The entries for 1979 was a mere twelve or which five were from Muswell Hill, two each from Chingford and Barnet and one from Wood Green. The committee recommended to the AGM that the competition be discontinued for the next season and looked at again in twelve months time. Tim Martin of Muswell Hill beat club colleague Gareth Wayte in the final. The AGM decided to give the tournament one more try and dropped the entry fee.
This obviously worked as thirty entered the 1980 tournament. This year the champion was David Oliver who beat Adam Diamond, again both of Muswell Hill. The free entry fee was carried over.
In 1981 William Elton again raised the idea of "resting" the tournament due to apathy among the clubs and players. Twenty three players had entered and John Cook won his fourth title after a gap of ten years when he defeated Terry Turner in the final.
In 1982 the committee decided the discontinue the tournament because of the poor support it received. Sixteen players had entered this season and in a repeat of the previous year's final John Cook again defeated Terry Turner. The AGM decided that the tournament be run on a zonal basis subject to a minimum entry of sixteen and that the entry fee be resurrected to £1.
In the end only three players entered the 1983 tournament which was cancelled for the first time in its twenty year history. It is interesting to note that the 1983 accounts say that the League spent £6.80 on trophies for a tournament that was not held.
The trophy lay in limbo until a committee meeting in July 1985 when it was mooted to resurrect the tournament again. It was decided to retrieve the cup from John Cook. A new organiser would be needed to be found. No mention was made of it at the AGM.
Again bringing the tournament back was mentioned in the committee meeting in 1986 if the interest was there. But at the AGM no one came forward to organise it. It seems that after the AGM Maurice Culpan decided to bring it back but the 1987 competition only attracted an entry of ten (at the next AGM a number of clubs said that they had no knowledge of the tournament being held). One suggestion discussed was to run it as a swiss tournament with a time control of forty minutes each on the clock. Another suggestion at the AGM was that it should be awarded to the best game. The future of the tournament was again referred back to the committee for discussion. This season’s tournament was eventually won by Mr. R.Clark beating Les Foster in the final.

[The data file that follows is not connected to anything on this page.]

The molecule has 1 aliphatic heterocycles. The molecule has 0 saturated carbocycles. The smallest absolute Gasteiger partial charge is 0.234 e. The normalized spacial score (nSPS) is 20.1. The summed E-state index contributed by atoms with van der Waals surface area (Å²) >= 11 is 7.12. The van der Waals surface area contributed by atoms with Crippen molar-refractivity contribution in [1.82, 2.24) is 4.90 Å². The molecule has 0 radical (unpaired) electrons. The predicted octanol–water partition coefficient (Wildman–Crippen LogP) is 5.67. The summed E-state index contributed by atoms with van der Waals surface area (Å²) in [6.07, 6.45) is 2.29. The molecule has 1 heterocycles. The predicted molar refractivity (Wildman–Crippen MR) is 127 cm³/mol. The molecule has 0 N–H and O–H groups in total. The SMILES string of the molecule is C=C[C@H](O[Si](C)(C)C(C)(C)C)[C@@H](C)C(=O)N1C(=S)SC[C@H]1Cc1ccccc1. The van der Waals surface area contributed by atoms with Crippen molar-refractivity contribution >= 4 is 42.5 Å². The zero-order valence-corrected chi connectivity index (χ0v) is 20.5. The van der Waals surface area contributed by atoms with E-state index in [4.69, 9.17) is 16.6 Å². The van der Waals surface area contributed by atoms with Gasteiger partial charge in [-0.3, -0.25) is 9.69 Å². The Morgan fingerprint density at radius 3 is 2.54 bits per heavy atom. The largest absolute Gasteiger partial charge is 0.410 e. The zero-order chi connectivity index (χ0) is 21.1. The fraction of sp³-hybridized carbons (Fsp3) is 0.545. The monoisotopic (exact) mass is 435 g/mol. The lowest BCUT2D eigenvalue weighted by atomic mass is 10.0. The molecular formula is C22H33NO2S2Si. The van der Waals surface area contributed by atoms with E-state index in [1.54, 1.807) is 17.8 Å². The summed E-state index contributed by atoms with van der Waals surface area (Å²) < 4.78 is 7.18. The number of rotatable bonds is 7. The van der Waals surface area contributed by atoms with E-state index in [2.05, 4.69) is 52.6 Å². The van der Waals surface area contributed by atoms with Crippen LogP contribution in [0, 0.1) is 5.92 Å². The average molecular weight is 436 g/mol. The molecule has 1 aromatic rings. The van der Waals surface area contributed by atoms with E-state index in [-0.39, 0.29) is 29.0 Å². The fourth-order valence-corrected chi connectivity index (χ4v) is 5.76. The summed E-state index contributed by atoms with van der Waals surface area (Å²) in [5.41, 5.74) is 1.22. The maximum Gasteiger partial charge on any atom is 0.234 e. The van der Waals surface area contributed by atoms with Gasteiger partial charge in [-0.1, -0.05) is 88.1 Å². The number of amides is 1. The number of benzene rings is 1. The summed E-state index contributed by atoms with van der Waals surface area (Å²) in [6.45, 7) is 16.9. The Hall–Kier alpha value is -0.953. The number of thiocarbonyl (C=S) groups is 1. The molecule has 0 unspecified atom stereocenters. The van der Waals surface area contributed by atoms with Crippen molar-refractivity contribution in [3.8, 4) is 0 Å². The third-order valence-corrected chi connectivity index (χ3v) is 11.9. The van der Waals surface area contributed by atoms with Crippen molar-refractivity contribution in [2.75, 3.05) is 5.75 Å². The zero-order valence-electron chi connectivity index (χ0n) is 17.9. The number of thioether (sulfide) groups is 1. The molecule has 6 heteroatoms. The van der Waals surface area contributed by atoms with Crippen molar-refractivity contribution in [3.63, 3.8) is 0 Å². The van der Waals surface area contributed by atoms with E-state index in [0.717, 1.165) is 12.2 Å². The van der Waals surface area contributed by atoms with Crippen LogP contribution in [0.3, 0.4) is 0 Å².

The 1988 competition attracted an entry of four and finished before the 1987 tournament and was won by Alan Calder of Waltham Forest who beat Mr. N.Beard. The committee decided to keep trying and issue entry forms at the AGM and try to ensure an entry of at least sixteen.
In 1989 Paul Badger of Barnet won by beating defending champion Alan Calder. Pat Wilkes suggested that it should be converted to a tournament for match captains but the meeting decided that this was not plausible. Mr. B.Howard said that maybe a prize might attract an increased entry. At the AGM Maurice Culpin said that since the tournament had been brought back three years earlier interested had again waned and it would not be run for the 1990 season. Suggestions for another competition for this trophy were asked for.
In 1990 Pat Wilkes again raised his idea of running the tournament for captains and if possible renaming it "Captains Cup" was rejected again by the committee who felt that if the tournament was to be run it should be open to all and that it would be wrong to rename it. However at the AGM it was decided to give it a try but the name should remain the same.
In 1991 all captains bar one had entered the Kirby Cup and it had been won by Tryfon Gavriel of Barnet. It was suggested that an entry fee of £1 be levied for the next year’s tournament.
In 1992 David Cutmore of Wood Green defeated Gary Cook of Beckton Rooks. There was a suggestion at the AGM to somehow handicap the stronger players but nothing came of this.
Gary Kenworthy of Powdermill won the 1993 tournament defeating defending champion David Cutmore in the final. It was after the AGM that the original trophy was lost. It seems to not have survived the trip from the hall to the car park and has never been seen again.
In 1994 Neil Rughwani of Edmonton won the Cup though only the base was available at the AGM. Powdermill were prepared to replace the Kirby Cup.
As the trophy was lost no tournament was run in 1995. Roberto Waldteufel volunteered to run the tournament for the 1996 season but nothing ever came of this.
After the success of the 40th anniversary congress the idea was suggested that if another congress could be organised then the highest scoring NCCL registered player would hold the cup, but alas another congress was not held.
After a proposal at the 2001 AGM the tournament has been resurrected under its original idea of an individual championship of the League. The format was changed to make each round a match played over two half-hour games with blitz play-offs if needed. Caius Turner of Powdermill became the first Kirby Cup Champion for eight years when he defeated John White of Barking in the final.
Since then, the lack of interest has returned and the Kirby Cup has again been shelved.